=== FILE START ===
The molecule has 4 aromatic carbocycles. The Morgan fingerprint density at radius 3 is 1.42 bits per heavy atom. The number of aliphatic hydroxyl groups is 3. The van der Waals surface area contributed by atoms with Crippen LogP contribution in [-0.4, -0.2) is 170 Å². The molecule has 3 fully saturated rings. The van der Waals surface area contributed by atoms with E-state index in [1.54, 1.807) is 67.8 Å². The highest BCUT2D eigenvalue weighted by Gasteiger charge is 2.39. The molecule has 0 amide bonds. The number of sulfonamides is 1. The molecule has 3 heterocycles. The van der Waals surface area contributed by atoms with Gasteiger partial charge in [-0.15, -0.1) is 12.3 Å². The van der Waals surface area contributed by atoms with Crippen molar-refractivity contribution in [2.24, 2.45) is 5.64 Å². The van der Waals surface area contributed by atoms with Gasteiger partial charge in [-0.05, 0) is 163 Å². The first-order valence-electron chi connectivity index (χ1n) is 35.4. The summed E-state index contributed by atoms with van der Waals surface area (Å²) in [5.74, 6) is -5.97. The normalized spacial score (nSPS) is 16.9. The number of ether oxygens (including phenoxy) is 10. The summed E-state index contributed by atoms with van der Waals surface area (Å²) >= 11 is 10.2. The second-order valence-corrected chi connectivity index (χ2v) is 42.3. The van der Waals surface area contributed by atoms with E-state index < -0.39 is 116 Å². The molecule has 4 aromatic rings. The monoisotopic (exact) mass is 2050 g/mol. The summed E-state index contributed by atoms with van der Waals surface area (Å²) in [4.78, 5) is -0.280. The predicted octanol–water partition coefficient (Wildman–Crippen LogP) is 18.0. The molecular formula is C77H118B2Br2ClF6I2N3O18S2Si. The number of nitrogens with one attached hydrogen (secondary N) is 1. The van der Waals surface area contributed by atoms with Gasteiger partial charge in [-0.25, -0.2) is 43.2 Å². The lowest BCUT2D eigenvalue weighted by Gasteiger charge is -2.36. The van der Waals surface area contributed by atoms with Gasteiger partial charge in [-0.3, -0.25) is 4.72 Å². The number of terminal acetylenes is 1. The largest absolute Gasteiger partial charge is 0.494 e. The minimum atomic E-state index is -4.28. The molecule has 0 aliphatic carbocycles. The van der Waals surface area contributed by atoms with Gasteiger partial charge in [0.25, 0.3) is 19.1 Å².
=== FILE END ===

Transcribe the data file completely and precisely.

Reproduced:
The molecule has 4 aromatic carbocycles. The Morgan fingerprint density at radius 3 is 1.42 bits per heavy atom. The number of aliphatic hydroxyl groups is 3. The van der Waals surface area contributed by atoms with Crippen LogP contribution in [-0.4, -0.2) is 170 Å². The molecule has 3 fully saturated rings. The van der Waals surface area contributed by atoms with E-state index in [1.54, 1.807) is 67.8 Å². The highest BCUT2D eigenvalue weighted by Gasteiger charge is 2.39. The molecule has 0 amide bonds. The number of sulfonamides is 1. The molecule has 3 heterocycles. The van der Waals surface area contributed by atoms with Gasteiger partial charge in [-0.15, -0.1) is 12.3 Å². The van der Waals surface area contributed by atoms with Crippen molar-refractivity contribution in [2.24, 2.45) is 5.64 Å². The van der Waals surface area contributed by atoms with Gasteiger partial charge in [-0.05, 0) is 163 Å². The first-order valence-electron chi connectivity index (χ1n) is 35.4. The summed E-state index contributed by atoms with van der Waals surface area (Å²) in [5.74, 6) is -5.97. The normalized spacial score (nSPS) is 16.9. The number of ether oxygens (including phenoxy) is 10. The summed E-state index contributed by atoms with van der Waals surface area (Å²) >= 11 is 10.2. The second-order valence-corrected chi connectivity index (χ2v) is 42.3. The van der Waals surface area contributed by atoms with E-state index < -0.39 is 116 Å². The molecule has 4 aromatic rings. The monoisotopic (exact) mass is 2050 g/mol. The summed E-state index contributed by atoms with van der Waals surface area (Å²) in [4.78, 5) is -0.280. The predicted octanol–water partition coefficient (Wildman–Crippen LogP) is 18.0. The molecular formula is C77H118B2Br2ClF6I2N3O18S2Si. The number of nitrogens with one attached hydrogen (secondary N) is 1. The van der Waals surface area contributed by atoms with Gasteiger partial charge in [-0.25, -0.2) is 43.2 Å². The lowest BCUT2D eigenvalue weighted by Gasteiger charge is -2.36. The van der Waals surface area contributed by atoms with Gasteiger partial charge in [-0.3, -0.25) is 4.72 Å². The number of terminal acetylenes is 1. The largest absolute Gasteiger partial charge is 0.494 e. The minimum atomic E-state index is -4.28. The molecule has 0 aliphatic carbocycles. The van der Waals surface area contributed by atoms with Gasteiger partial charge in [0.25, 0.3) is 19.1 Å².